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Understanding your payslip


What does my payslip mean?

Every employee is entitled to receive a payslip each time they're paid - but you might find that no one ever sits you down to explain what it all means. It's no surprise then that so many of us don't fully understand them. Whether you're paid on a monthly, weekly or bi-weekly basis, your payslip is an opportunity to look over a summary of all your earnings and deductions after you're taxed for things like National Insurance, pay into your pension pot, or a bit of your student loan.

We've put together a glossary of terms to help you understand your payslip, so you feel more confident about where your money is going and how much you have access to to spend on bills, add to savings or yourself.

Glossary of payslip terms and phrases

We can help you unpack the terms found on your payslip in our handy glossary. We hope you will feel more confident about keeping track of your earnings each month and be able to make a budget based on the money you take home after the other payments have been deducted.

When you take a look at your payslip, you'll notice some of the following financial terms. Have a look to see if you recognise some of the phrases that appear before you read on to see our helpful definitions for each of them:

  • Fixed deductions means the money deducted from your wage such as union fees. These are a fixed amount of money.
  • Gross pay is the full amount you are paid before any money is deducted for tax and other mandatory payments.
  • Net pay is the amount of money you ‘take home’. The amount you’re left with after tax and other payments have been deducted.
  • Pension contribution is the money you may have chosen to pay into an optional pension scheme and will also be shown on your payslip as a deduction.
  • Student loan if you’re making repayments on a student loan this will also be shown as a deduction on your payslip.
  • Variable deductions refers to the money deducted from your wage, for example the tax you pay on your income or National Insurance Contributions. These can change from pay day to pay day.


Income tax

Income tax is an amount of money deducted from your pay. There are different levels of tax for different levels of earning. Some income is tax free. The money deducted goes to the government.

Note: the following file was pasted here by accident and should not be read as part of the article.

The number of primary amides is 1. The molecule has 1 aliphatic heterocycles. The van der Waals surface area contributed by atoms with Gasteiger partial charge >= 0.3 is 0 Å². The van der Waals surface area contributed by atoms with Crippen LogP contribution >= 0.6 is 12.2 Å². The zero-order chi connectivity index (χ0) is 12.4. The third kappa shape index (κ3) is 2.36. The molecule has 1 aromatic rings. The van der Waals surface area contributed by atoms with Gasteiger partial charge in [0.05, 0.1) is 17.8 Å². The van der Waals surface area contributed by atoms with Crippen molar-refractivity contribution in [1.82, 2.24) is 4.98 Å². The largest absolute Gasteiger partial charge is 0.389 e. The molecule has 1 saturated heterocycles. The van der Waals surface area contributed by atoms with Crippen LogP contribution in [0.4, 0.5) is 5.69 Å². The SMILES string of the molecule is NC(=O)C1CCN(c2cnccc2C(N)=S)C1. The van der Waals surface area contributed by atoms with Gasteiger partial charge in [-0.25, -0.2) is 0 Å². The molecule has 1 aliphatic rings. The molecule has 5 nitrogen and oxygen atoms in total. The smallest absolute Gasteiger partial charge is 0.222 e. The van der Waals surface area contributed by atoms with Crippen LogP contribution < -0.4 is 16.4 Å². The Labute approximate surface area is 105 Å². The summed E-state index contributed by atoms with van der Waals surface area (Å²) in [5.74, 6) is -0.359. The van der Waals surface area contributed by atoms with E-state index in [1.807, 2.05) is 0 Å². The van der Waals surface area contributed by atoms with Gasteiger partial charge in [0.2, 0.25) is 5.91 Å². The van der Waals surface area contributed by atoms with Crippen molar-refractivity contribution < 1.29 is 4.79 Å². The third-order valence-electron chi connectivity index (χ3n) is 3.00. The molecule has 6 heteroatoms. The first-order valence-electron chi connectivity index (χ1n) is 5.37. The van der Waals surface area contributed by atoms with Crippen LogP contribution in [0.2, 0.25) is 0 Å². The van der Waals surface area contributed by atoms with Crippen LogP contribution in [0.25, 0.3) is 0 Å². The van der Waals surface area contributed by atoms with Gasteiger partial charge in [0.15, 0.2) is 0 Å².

Read more about income tax levels on the government website.

National Insurance Contributions (NICs)

An amount of money deducted from your pay so you qualify for benefits such as the State Pension. There are different classes of NIC depending on how much you earn. The money deducted goes to the government.

Check the government website to read more about NIC classes.

What National Insurance will I pay?

There are four main classes of National Insurance:

  • Class one is paid by employees and employers
  • Class two is paid if you’re self-employed
  • Class three is a voluntary contribution
  • Class four  is paid if you’re self-employed and have profits over a certain amount.

If you are an employee you start paying National Insurance when you earn more than £242 a week. As of the end of 2022, the rate you pay depends on how much you earn:

  • 13.25% of your weekly earnings between £242 and £967
  • 3.25% of your weekly earnings above £967.

What is PAYE on a payslip?

Pay As You Earn is a method used by employers for deducting income tax and National Insurance Contributions. Your employer will automatically deduct income tax and National Insurance Contributions before paying your wage.

How much PAYE should I earn?

Depending on your annual income, you will be charged either 20% (basic rate), 40% (higher rate) or 45% (additional rate tax band) of your earnings.


A pension scheme is a type of savings plan to help you save money for later in life. A small amount of money is deducted from your pay cheque and put in a savings pot which you can then access when you retire. All pension schemes are optional.


If you are a freelancer you may be responsible for your own tax and NICs. This is called ‘self-assessment’. This means you need to submit records of your income to HMRC and they will calculate how much you owe. HMRC is Her Majesty’s Revenue and Customs, the government department concerned with taxes.

Read more about self-assessment on the government website.

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